Microsoft has rolled out Windows 8.1, the update to Windows 8, largely aimed at addressing criticism of the operating system. The update is available for free to existing Windows 8 users, via the Windows app store.
Many of the changes in 8.1 are cosmetic, based on feedback from users. Windows 8, the unified platform delivering a consistent look and feel to mobile devices and desktops, was heavily panned by critics as being overly complex, too different from the existing Windows design, and badly suited to desktops in particular. The full breakdown of changes is available on Microsoft's Web site.
The update will entail a hefty download - 3-4Gb depending on your version - and Microsoft is making ISO disk images available for offline install, particularly for retailers doing customer updates in-store.
The Start button and menu are back, addressing one of the top complaints of users: that the only way to access programs was via the full-screen Modern UI interface, creating a jarring disconnect between open desktop apps and launching new programs.
That start screen has been heavily overhauled. 8.1 allows much greater flexibility in icon placement and resizing, and there is a new app list which shows all installed apps, sorted by name, category or date of install (making finding a recently installed app a great deal easier).Users now have a choice of booting directly to the desktop rather than that start screen. Colin Erasmus, head of Windows at Microsoft SA, notes the preference tends to be strongly split by user: enterprise users prefer the traditional desktop view, while consumers lean towards the tablet-friendly interface - this tackles another of the major complaints in Windows 8.
Most of the default apps have also received cosmetic tweaks and in some cases feature updates, though most are minor. And in the app store, it's clear that Microsoft still has a long way to go to match the app ecosystems of Apple and Android.
The side-by-side multitasking has been improved. Windows 8 allowed two apps to be displayed side by side, 8.1 increases that to three, and allows for more flexible allocations of screen real-estate.
Apps will need to be rebuilt to take advantage of this feature, but old apps will simply scale as best they can. The split-screen facility now extends to external monitors, too.
Some apps now use "snap view" by default. If you open a Web link from an e-mail or social network, the browser will fly in to run alongside the original app.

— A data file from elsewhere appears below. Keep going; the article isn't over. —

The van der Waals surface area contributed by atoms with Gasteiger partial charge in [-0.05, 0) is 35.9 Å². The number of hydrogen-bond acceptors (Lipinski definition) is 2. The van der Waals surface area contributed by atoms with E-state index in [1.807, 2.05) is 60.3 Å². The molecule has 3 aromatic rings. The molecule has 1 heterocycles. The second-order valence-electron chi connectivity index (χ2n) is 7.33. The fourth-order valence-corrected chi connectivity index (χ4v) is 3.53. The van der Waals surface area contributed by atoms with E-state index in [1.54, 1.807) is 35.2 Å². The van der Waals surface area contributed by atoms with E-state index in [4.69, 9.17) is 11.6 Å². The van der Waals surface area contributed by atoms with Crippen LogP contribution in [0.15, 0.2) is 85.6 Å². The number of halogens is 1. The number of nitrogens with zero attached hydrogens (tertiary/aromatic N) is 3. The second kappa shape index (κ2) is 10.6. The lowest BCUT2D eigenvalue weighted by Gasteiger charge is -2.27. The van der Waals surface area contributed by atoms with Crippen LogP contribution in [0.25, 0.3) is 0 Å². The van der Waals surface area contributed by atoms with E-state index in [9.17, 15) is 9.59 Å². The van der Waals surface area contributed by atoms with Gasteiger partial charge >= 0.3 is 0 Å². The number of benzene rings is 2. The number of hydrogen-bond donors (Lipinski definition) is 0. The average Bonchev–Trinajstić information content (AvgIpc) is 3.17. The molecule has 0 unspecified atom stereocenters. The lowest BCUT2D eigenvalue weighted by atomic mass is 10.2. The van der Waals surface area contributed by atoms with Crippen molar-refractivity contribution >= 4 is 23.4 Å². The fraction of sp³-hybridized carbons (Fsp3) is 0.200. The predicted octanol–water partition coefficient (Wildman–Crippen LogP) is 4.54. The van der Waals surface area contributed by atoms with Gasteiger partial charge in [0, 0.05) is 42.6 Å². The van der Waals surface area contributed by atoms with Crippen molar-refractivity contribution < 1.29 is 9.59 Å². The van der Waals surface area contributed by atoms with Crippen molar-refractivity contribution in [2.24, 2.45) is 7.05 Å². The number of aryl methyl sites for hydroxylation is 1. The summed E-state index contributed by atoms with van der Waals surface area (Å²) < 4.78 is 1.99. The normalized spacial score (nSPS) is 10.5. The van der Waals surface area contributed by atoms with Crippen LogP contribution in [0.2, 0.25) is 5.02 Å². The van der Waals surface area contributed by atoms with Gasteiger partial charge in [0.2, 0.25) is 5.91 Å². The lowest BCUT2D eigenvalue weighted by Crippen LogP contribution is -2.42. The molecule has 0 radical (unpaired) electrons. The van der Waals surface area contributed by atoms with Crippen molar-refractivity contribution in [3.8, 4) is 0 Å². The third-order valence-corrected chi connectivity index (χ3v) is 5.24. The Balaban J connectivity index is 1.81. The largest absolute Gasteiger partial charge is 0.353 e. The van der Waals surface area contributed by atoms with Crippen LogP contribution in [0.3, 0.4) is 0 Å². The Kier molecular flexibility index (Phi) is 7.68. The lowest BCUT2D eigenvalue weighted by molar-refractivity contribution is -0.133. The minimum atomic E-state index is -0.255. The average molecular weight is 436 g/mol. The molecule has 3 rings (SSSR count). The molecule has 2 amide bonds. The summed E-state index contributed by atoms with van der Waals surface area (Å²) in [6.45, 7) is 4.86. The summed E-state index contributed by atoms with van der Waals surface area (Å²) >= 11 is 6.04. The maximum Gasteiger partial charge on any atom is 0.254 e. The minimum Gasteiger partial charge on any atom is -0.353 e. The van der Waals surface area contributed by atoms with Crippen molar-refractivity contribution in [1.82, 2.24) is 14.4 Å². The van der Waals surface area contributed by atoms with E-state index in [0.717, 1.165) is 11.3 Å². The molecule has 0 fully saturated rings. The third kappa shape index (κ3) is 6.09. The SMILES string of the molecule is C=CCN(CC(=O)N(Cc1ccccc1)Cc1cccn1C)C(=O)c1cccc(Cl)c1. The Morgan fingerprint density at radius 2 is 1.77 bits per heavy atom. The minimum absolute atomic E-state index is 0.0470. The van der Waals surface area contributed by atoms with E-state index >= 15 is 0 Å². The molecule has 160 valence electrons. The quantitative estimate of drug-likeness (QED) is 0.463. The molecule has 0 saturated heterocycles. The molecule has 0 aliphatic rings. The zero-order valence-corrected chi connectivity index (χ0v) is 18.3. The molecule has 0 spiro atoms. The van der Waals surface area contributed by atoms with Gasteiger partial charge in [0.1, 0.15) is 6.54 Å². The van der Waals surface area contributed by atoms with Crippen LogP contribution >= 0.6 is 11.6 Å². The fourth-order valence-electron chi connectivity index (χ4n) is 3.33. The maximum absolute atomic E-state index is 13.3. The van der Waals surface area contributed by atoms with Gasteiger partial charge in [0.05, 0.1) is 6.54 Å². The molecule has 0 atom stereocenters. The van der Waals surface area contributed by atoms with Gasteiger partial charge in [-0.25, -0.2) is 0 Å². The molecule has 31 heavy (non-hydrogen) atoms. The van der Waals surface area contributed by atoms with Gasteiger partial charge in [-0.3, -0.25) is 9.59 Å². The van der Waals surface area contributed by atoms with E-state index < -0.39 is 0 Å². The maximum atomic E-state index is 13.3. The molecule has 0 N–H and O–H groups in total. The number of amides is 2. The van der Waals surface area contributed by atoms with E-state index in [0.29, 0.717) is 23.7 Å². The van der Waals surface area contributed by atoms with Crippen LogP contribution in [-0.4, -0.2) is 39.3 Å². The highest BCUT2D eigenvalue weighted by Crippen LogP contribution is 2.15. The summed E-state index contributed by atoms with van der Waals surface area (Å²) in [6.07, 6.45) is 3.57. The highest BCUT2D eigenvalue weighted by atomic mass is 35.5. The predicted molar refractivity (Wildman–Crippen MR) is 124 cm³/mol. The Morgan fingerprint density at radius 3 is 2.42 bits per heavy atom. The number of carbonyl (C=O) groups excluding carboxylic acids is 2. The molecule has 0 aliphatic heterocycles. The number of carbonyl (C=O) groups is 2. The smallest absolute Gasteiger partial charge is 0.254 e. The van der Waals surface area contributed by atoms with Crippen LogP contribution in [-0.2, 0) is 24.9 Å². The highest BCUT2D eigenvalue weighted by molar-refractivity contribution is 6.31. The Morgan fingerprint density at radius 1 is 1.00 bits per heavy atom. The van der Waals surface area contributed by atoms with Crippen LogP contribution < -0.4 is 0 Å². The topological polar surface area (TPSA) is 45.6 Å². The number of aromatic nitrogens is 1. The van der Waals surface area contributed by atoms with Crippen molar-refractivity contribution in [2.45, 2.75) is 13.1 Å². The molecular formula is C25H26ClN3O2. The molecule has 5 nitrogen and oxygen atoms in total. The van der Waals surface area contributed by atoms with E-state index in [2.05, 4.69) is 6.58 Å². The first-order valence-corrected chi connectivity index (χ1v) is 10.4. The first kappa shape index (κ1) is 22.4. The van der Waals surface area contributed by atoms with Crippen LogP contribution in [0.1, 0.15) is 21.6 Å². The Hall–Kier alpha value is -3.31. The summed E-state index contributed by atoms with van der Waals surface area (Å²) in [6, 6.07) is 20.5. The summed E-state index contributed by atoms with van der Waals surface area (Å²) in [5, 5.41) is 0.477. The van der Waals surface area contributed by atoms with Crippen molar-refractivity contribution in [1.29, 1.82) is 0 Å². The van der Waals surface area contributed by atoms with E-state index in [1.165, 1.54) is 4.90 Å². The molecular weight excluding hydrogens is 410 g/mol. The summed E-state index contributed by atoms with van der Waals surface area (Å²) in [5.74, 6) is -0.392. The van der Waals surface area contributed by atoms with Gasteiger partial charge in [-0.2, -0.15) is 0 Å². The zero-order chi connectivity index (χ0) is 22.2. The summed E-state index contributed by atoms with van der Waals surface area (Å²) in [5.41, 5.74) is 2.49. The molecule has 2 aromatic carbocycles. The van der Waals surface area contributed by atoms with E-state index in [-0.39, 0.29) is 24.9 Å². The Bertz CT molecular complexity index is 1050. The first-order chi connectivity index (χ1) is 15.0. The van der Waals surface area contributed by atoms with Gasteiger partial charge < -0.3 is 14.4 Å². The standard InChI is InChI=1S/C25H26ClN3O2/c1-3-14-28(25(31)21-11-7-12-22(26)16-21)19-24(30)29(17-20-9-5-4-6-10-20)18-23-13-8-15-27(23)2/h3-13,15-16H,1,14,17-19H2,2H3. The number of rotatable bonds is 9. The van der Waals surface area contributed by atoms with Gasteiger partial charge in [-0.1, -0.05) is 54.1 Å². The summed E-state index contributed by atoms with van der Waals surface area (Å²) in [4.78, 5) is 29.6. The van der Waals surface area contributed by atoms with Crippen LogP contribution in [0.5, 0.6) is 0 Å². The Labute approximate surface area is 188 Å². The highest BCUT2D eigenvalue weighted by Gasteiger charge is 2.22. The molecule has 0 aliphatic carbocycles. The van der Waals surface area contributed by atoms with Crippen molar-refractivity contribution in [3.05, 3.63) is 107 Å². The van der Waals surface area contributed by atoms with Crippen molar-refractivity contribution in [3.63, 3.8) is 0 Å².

Microsoft has more tightly woven Bing search and SkyDrive cloud storage into 8.1. Search has been improved to deliver local storage and Web results, tailored by geolocation.
SkyDrive is more closely integrated, both in presentation and function: 8.1 keeps files and device settings automatically in sync through the cloud.
You can change search providers for Internet Explorer, but not for the device itself: that's exclusively Bing.
Windows 8.1 also brings enterprise enhancements - the new Workplace Join feature offers a middle ground between full-blown Domain Join (under the IT department's control) and no access at all. A Workplace Joined device can use domain credentials to access resources, while limiting the employer's ability to remote-wipe, for example.
Work Folders keeps files in sync between a fileserver and the device. And a host of MDM features are new or improved - the timing of Windows 8.1 and Windows Server 2012 R2 meant several new features could be rolled out together.
Many new devices are in the pipeline, though support for the unpopular ARM-based Surface RT has dwindled. Microsoft has now renamed the Surface RT (now "Surface 2") citing confusion, but it could equally be an attempt to shed a tainted brand.
But the more powerful Intel-based Windows Pro devices, running the new OS, are taking aim at the market with the advantage of a year of feedback. 2013 may have been an annus horribilis for Windows 8, but Microsoft has hopefully learned an object lesson in listening to the market, and 8.1 will be its first major push to get its strategy back on track.
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